Mass spectrometry

Protein spots were manually excised from the 2-D gel. Subsequently, in-gel trypic digests were analyzed using a Bruker Ultraflex TOF/TOF mass spectrometer. Digests were applied to an AnchorChip plate (Bruker) as previously described [27]. Mass spectra and tandem mass spectra were then obtained in an automated fashion using the AutoXecute function. Typically 100 shots were accumulated to generate a peptide mass fingerprint. The 5 most intense peaks were then selected to have MS/MS performed where 400 shots on average were used to generate a MS/MS profile (3 analytical replicates). Peaklist generation and peak picking was performed using Flexanalysis 2.2 SNAP (sophisticated numerical annotation procedure), with default setting for peaklist generation. For PMF data the S/N threshold = 6, resolution >6000, they were externally calibrated using 8 peptides with m/z ranging from 757.39 to 3147.47 and tryptic autolytic peptides are excluded. Acceptance criteria for MS/MS was at least 2 matching peptides with a score P < 05. The resultant MS or MS/MS data was searched using the MASCOT version 2.2 search engine against NCBInr (2007) and Swiss-Prot (2007) databases. Specified 68,229 protein sequences from NCBInr for Rattus Norvegicus was used for identification of the proteins. The Mowse scoring algorithm was used for justification of protein identification [28].

Calculation of the theoretical masses of PDHβ peptides generated by the enzymatic cleavage

PeptideMass was used to predict the mass of trypsin-digested peptides from the sequence of PDHβ. For calculation of theoretical peptide masses we assumed: 1) incomplete protein digestion (1 missed cleavage level) and ± 0.2 Da error windows on experimental peptide mass values and for MS/MS fragment ion mass values, 2) mandatory alkylation and reduction of cysteines with iodoacteamide, and 3) variable oxidation of methionine. Only peptides bigger than 500 Da were considered.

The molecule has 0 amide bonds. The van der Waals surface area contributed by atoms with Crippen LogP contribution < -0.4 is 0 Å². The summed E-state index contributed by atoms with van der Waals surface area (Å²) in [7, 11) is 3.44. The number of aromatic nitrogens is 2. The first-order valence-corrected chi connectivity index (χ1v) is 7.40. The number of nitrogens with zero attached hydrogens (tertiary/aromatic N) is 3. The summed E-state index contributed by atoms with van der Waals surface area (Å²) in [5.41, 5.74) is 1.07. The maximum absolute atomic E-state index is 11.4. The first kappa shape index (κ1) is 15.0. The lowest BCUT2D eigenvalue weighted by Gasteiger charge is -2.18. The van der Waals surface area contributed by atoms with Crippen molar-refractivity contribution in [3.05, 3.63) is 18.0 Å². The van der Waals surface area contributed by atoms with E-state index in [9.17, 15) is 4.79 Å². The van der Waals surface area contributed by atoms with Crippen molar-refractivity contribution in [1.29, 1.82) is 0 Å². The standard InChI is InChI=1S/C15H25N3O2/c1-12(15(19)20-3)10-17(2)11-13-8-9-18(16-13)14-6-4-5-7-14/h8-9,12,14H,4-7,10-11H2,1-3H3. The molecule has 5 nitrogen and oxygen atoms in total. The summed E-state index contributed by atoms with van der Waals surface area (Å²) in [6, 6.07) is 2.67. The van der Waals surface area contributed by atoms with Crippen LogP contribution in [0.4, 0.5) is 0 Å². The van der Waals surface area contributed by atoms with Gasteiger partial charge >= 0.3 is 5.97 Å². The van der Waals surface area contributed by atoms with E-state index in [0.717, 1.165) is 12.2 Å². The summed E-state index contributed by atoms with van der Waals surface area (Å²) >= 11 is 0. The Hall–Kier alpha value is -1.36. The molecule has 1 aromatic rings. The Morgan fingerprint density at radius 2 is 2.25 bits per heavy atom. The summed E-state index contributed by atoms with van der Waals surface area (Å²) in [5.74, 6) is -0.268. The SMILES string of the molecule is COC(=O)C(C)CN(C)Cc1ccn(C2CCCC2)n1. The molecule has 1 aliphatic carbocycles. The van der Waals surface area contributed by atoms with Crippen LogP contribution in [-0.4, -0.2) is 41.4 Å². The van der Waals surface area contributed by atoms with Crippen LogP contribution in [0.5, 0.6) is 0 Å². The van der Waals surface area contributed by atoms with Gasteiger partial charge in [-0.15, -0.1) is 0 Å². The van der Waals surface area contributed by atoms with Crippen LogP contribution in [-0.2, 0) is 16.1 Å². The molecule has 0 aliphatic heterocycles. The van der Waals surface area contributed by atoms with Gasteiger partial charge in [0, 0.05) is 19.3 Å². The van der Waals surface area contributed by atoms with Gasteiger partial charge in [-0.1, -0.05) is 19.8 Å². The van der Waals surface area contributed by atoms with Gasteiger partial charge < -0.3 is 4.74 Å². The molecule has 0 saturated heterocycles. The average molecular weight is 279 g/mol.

Examination of experimental peptide mass fingerprinting for post-translational modifications (PTMs)

FindMod tool (2007) was used to find potential PTMs in the experimental peptides of PDHβ. 22 types of PTMs were considered with the assumption that up to 3 PTM in one peptide can exists.

Chemical verification of O-palmitolyation

Experimental peptides with identified (in silico) palmitoylation were incubated with 0.1 M KOH for 4 hr at room temperature [29] and analysed by MALDI TOF-TOF.

Verification of phosphorylation by dephosphorylation of peptide with alkaline phosphatase

Experimental peptides with identified (In silico) phosphorylation were incubated with 0.5 unit of alkaline phospatase in 50 mM bicarbonate solution for 120 min at 30°C and analyzed by MALDI TOF-TOF [30].

Prediction of kinases that phosphorylate the βE1 PDH

PDH phosphorylating kinases were predicted using phosphorylation consensus sequences identified with Scansite and NetPhosK 1.0 Sever

Western blotting